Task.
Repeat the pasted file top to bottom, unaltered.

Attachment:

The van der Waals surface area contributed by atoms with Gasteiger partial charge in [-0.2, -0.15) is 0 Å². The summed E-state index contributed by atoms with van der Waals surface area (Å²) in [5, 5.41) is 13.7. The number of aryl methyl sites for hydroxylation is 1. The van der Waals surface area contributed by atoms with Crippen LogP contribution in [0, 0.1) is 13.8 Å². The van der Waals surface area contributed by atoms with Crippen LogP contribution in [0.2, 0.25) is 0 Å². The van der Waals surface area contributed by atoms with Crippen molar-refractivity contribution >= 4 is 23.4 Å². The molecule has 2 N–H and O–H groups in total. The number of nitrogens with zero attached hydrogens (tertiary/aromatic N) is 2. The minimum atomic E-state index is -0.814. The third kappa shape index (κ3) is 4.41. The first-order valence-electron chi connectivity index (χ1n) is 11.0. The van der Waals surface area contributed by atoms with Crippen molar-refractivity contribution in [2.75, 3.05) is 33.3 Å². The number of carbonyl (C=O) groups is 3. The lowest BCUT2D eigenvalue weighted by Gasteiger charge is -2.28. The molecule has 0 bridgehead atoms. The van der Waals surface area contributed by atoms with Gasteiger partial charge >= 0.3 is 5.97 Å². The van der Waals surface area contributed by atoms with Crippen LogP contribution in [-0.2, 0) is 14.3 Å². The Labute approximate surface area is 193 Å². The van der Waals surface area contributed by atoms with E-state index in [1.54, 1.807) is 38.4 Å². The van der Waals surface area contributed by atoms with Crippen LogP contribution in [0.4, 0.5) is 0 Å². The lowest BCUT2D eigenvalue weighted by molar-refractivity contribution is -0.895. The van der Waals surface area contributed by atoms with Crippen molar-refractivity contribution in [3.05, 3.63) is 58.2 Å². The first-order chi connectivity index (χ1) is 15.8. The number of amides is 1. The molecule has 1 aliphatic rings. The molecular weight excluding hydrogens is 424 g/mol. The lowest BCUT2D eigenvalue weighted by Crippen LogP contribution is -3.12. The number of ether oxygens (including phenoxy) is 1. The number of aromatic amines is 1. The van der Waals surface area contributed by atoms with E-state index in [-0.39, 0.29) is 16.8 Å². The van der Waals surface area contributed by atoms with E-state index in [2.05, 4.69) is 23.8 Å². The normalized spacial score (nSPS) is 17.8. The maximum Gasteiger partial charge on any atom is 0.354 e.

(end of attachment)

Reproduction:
The van der Waals surface area contributed by atoms with Gasteiger partial charge in [-0.2, -0.15) is 0 Å². The summed E-state index contributed by atoms with van der Waals surface area (Å²) in [5, 5.41) is 13.7. The number of aryl methyl sites for hydroxylation is 1. The van der Waals surface area contributed by atoms with Crippen LogP contribution in [0, 0.1) is 13.8 Å². The van der Waals surface area contributed by atoms with Crippen LogP contribution in [0.2, 0.25) is 0 Å². The van der Waals surface area contributed by atoms with Crippen molar-refractivity contribution >= 4 is 23.4 Å². The molecule has 2 N–H and O–H groups in total. The number of nitrogens with zero attached hydrogens (tertiary/aromatic N) is 2. The minimum atomic E-state index is -0.814. The third kappa shape index (κ3) is 4.41. The first-order valence-electron chi connectivity index (χ1n) is 11.0. The van der Waals surface area contributed by atoms with Crippen molar-refractivity contribution in [2.75, 3.05) is 33.3 Å². The number of carbonyl (C=O) groups is 3. The lowest BCUT2D eigenvalue weighted by Gasteiger charge is -2.28. The molecule has 0 bridgehead atoms. The van der Waals surface area contributed by atoms with Gasteiger partial charge >= 0.3 is 5.97 Å². The van der Waals surface area contributed by atoms with Crippen LogP contribution in [-0.2, 0) is 14.3 Å². The Labute approximate surface area is 193 Å². The van der Waals surface area contributed by atoms with E-state index in [1.54, 1.807) is 38.4 Å². The van der Waals surface area contributed by atoms with Crippen LogP contribution in [0.4, 0.5) is 0 Å². The lowest BCUT2D eigenvalue weighted by molar-refractivity contribution is -0.895. The van der Waals surface area contributed by atoms with Crippen molar-refractivity contribution in [3.05, 3.63) is 58.2 Å². The first-order chi connectivity index (χ1) is 15.8. The number of amides is 1. The molecule has 1 aliphatic rings. The molecular weight excluding hydrogens is 424 g/mol. The lowest BCUT2D eigenvalue weighted by Crippen LogP contribution is -3.12. The number of ether oxygens (including phenoxy) is 1. The number of aromatic amines is 1. The van der Waals surface area contributed by atoms with E-state index in [-0.39, 0.29) is 16.8 Å². The van der Waals surface area contributed by atoms with E-state index in [2.05, 4.69) is 23.8 Å². The normalized spacial score (nSPS) is 17.8. The maximum Gasteiger partial charge on any atom is 0.354 e.